Felix: I am still wondering how a third party certification helps my products when, under the guise of not being a consulting activity, the process of certification offers no concrete help. Auditors offer criticisms but no definite solutions because that would go against their "conflict of interest rules". If the solution is left up to me in this manner, how does that help me any more than I can already help myself?

Ogunranti: Some organisations won't do business with you unless they are sure you are safety compliant in food.

Felix: I agree. It is a shame to see this kind of blindness that has overtaken those organizations. Not all organizations are remaining blind to the facts. Many are insisting on separate audit arrangements besides the third-party certification craze. Any organization that bases its confidence in a supplier's product on the results of a snapshot third-party audit, needs to re-examine the realities a bit more closely:
Read more here:

Ogunranti: Now to the main reason, if you do all it takes to put your product in order, have great team, avoid contamination and ensure proper control points, you still need a neutral party to ascertain your efforts are effective.

Felix: No! I do not need a neutral party. I need the actual product evaluation results to ascertain the effectiveness of the efforts being made to ensure the safety and quality of the products offered for sale. You actually left out the usually common argument that “it is always good to have a different set of eyes looking at things” In response I would say: The internal team already has many different sets of eyes that know more intimately the weak points to check. An outside neutral party can only come with a generalized and theoretical knowledge that may not be relevant to the immediate experiences and surroundings of the operation. The internal team should already have the knowledge that the neutral party brings. Otherwise, how does the team know if the operation is ready for the neutral assessment? On the other hand, if the team does not know whether or not the operation is ready, should this team be running the operation?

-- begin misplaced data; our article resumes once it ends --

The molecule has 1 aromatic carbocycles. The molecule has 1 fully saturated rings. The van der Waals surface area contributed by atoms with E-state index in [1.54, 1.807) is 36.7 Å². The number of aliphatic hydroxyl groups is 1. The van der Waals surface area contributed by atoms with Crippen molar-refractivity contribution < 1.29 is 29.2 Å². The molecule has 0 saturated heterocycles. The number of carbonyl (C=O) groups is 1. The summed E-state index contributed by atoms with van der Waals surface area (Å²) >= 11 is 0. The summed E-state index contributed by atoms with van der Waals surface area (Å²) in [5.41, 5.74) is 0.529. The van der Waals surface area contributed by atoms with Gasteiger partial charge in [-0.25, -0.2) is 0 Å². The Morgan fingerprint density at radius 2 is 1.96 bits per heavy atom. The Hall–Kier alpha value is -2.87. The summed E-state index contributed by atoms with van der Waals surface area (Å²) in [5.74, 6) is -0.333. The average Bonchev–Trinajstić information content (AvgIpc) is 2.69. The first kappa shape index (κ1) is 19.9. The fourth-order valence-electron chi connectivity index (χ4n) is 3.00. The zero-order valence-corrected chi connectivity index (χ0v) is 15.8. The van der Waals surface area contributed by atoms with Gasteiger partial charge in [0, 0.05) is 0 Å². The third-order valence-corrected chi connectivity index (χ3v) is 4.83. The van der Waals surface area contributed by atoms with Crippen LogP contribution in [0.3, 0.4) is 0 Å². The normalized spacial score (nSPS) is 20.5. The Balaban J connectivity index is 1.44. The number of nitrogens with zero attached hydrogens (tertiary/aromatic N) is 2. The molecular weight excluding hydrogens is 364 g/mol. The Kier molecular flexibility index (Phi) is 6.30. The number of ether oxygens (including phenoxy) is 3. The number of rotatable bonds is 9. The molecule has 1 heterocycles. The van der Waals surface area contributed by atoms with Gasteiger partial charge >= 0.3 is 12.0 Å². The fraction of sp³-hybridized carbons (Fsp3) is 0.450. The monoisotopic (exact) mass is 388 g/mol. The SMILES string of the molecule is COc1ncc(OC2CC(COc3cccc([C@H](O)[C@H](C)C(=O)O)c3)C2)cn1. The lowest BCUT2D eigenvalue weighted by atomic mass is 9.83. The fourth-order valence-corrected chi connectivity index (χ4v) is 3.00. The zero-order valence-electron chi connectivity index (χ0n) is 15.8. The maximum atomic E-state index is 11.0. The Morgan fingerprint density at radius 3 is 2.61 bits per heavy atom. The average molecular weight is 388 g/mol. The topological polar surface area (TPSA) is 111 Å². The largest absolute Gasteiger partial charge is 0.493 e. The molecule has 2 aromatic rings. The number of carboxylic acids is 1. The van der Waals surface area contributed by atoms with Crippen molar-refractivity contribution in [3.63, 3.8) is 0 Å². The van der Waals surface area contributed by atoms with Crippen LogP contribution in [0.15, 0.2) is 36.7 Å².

Ogunranti: You cannot implement your own plans and still be the one to ascertain it's effectiveness.

Felix: I very much hope (for the sake of my safety and satisfaction) that the producers of the food products that I buy can "ascertain" the effectiveness of their own food safety and quality control measures and plans before they ship their products into the market. I would certainly do this if I was selling a food product. In fact, I would ignore the snapshot 3rd party certification audit results and ascertain the effectiveness of my control measures daily as it were; instead of once or twice, or even three times per year as is the case with the best of 3rd party certification arrangements.

Ogunranti: You cannot be your own judge.

Felix: . . . but you are your own judge every day that the auditor is not at your premises. You are making judgment calls every day as to whether you will or will not ship products depending on your assessment (or audit if you will) of the safety and quality performance of the products. This is where the judgment calls really matter. Few third-party audits/auditors actually sample the product outputs, assess them against the established specifications and judge them fit or unfit for sale. In other words many (if not all current) third-party audits and the subsequent certifications do not assess the actual outcomes. So what exactly are they judging that is of immediate significance to the outcome?

Ogunranti: . . . third party certifications help a lot